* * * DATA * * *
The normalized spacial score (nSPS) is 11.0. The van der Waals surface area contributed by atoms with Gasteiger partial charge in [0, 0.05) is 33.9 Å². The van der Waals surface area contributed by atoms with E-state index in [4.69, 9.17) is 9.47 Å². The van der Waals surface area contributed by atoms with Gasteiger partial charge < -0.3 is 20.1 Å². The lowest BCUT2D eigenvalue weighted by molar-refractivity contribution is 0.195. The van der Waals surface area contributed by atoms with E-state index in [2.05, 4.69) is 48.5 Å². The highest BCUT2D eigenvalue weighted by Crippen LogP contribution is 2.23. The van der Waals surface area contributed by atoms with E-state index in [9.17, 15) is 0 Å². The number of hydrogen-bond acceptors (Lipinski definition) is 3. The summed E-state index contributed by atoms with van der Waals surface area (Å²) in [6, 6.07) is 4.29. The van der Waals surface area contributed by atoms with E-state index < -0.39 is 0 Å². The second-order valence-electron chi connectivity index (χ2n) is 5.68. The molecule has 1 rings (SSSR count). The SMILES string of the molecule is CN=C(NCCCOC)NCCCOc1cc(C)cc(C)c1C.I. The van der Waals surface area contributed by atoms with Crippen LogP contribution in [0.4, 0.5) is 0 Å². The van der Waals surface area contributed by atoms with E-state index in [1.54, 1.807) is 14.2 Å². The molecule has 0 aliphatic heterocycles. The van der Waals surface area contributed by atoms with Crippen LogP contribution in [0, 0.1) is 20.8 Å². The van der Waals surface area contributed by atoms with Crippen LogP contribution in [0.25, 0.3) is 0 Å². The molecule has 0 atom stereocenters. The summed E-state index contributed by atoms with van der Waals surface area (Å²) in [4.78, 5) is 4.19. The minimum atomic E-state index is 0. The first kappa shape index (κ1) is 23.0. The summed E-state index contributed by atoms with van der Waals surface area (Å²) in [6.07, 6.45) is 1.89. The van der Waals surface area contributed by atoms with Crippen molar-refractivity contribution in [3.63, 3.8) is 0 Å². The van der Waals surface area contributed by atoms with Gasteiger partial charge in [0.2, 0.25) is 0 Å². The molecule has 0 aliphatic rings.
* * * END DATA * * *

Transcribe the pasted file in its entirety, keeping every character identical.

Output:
The normalized spacial score (nSPS) is 11.0. The van der Waals surface area contributed by atoms with Gasteiger partial charge in [0, 0.05) is 33.9 Å². The van der Waals surface area contributed by atoms with E-state index in [4.69, 9.17) is 9.47 Å². The van der Waals surface area contributed by atoms with Gasteiger partial charge < -0.3 is 20.1 Å². The lowest BCUT2D eigenvalue weighted by molar-refractivity contribution is 0.195. The van der Waals surface area contributed by atoms with E-state index in [2.05, 4.69) is 48.5 Å². The highest BCUT2D eigenvalue weighted by Crippen LogP contribution is 2.23. The van der Waals surface area contributed by atoms with E-state index in [9.17, 15) is 0 Å². The number of hydrogen-bond acceptors (Lipinski definition) is 3. The summed E-state index contributed by atoms with van der Waals surface area (Å²) in [6, 6.07) is 4.29. The van der Waals surface area contributed by atoms with E-state index < -0.39 is 0 Å². The second-order valence-electron chi connectivity index (χ2n) is 5.68. The molecule has 1 rings (SSSR count). The SMILES string of the molecule is CN=C(NCCCOC)NCCCOc1cc(C)cc(C)c1C.I. The van der Waals surface area contributed by atoms with Crippen LogP contribution in [0.4, 0.5) is 0 Å². The van der Waals surface area contributed by atoms with E-state index in [1.54, 1.807) is 14.2 Å². The molecule has 0 aliphatic heterocycles. The van der Waals surface area contributed by atoms with Crippen LogP contribution in [0, 0.1) is 20.8 Å². The van der Waals surface area contributed by atoms with Crippen LogP contribution in [0.25, 0.3) is 0 Å². The molecule has 0 atom stereocenters. The summed E-state index contributed by atoms with van der Waals surface area (Å²) in [4.78, 5) is 4.19. The minimum atomic E-state index is 0. The first kappa shape index (κ1) is 23.0. The summed E-state index contributed by atoms with van der Waals surface area (Å²) in [6.07, 6.45) is 1.89. The van der Waals surface area contributed by atoms with Crippen molar-refractivity contribution in [3.63, 3.8) is 0 Å². The van der Waals surface area contributed by atoms with Gasteiger partial charge in [0.2, 0.25) is 0 Å². The molecule has 0 aliphatic rings.